That meant that a native-born Oregon woman who had fallen in love with and married one of the thousands of non-naturalized foreign citizens in Oregon – be he British, Irish, Italian, Japanese or German – was now officially an alien, with no rights to vote or hold elective office.

And after the U.S. entered the European war, those girls who’d married a German were ordered to report to their local police station and register themselves as “enemy aliens.”

The "enemy alien" next door

The enemy-alien registration form for newlywed Hattie Burbank Dahrens.
Hattie was stripped of her American citizenship when she married logger
Adolph Dahrens in 1918. (Image: Oregon Historical Society, MSS 1540)

Hattie Burbank was one such “enemy alien.” Born and raised in Sherwood, she was a second-generation Oregonian in love with a German-born logger named Adolph Dahrens. Adolph had, in 1916, started the process of applying for naturalization, and in June 1917 – two months after America entered the war – he registered for the draft, offering his services to the American army for purposes of fighting against his fellow Germans.

Hattie’s parents strongly objected to her marriage – probably as a result of the anti-German sentiment with which the non-German citizens of Oregon were then saturated. What their motivations might have been, we can’t know, but two weeks after the marriage they reported her to authorities as an enemy alien.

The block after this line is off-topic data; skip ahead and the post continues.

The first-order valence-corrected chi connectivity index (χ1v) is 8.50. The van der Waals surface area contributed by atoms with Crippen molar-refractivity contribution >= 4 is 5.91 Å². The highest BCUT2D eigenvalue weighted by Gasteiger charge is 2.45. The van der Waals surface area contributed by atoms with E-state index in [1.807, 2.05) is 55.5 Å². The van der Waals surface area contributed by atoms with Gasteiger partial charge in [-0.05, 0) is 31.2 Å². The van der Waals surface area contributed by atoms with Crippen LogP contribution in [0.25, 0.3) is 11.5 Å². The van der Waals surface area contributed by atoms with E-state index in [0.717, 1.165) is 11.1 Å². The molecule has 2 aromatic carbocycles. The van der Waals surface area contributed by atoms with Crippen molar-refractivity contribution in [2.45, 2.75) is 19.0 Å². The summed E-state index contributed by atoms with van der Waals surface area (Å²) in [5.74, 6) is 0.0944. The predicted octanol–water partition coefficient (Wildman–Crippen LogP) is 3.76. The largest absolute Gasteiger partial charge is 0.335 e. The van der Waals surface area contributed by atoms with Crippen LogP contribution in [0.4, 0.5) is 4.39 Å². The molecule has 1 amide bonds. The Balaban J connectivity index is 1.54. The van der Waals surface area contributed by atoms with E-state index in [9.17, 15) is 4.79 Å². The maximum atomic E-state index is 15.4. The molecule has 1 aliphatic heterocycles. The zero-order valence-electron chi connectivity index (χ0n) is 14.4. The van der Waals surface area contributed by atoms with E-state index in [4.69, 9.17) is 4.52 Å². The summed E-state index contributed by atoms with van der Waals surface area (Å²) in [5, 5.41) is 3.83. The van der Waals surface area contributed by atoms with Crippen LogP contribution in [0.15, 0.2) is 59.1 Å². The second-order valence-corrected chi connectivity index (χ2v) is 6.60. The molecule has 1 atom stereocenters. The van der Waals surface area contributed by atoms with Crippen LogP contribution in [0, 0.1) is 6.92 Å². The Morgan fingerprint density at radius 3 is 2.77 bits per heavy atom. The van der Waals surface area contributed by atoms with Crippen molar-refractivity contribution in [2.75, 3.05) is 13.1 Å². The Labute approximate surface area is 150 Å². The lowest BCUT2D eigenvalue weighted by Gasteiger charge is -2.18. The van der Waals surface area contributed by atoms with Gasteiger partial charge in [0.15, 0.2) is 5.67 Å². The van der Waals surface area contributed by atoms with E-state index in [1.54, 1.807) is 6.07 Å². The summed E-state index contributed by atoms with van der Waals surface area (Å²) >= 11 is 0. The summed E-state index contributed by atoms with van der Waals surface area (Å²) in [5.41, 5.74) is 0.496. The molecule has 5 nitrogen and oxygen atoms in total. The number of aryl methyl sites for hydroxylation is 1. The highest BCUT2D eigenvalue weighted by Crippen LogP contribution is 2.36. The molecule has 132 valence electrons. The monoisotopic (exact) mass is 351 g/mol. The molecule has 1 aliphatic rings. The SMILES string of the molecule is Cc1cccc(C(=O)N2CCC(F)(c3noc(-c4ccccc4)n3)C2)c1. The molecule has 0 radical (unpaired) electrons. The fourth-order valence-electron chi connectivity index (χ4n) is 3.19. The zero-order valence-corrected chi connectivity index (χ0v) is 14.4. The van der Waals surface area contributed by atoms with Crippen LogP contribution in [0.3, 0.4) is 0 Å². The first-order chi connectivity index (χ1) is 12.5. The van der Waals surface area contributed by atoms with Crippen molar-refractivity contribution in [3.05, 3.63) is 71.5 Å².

Hattie at first refused to register. Her position – not an unreasonable one – was that as a native-born American who had never been to Germany and didn’t speak German, she was not an enemy alien, no matter what President Wilson’s opinion was.

Finally, offered the choice of registering as an enemy alien or going to prison, Hattie relented and submitted to the indignity of having the postmaster of Sandy describe her nose as “large and fleshy” on her registration paperwork.

Jilted twice — first by husband, then by country

And then there was Grace Reimers, who really was in a pickle. She’d married German citizen Paul Reimers a year or two before Germany went to war in 1914. Early in August of 1914, Paul left Portland to join the German army, leaving Grace and the baby to fend for themselves. In 1918, when she found out she’d have to register as an “enemy alien,” she promptly filed for divorce.

Luckily, courts and authorities were sympathetic to her story; after all, it played perfectly into the narrative of the cruel “hun,” abandoning his wife and baby in his zeal to crush democracy. After the divorce was granted, she was quietly restored to citizenship.

Once the war was over, and America started its quest to get “back to normal,” things quickly got better for most German-American Oregonians – particularly after the realization started to dawn on their neighbors that they had been snookered by a carefully crafted anti-German propaganda machine designed to "encourage" them to support the war.

Citizenship restored (as long as they married "white guys")

But although they were no longer “enemy aliens,” women who had married foreign men remained stateless and legally dependent on their husbands’ citizenship for years after the war ended. The Cable Act of 1922 restored the citizenship of most, but women who’d married Chinese or Japanese men were still being stripped of their citizenship at the altar until well into the 1930s.

Sources: Jensen, Kimberly. “From citizens to enemy aliens,” Oregon Historical Quarterly, winter 2013; MacColl, E. Kimbark. The Growth of a City. Portland: Georgian, 1979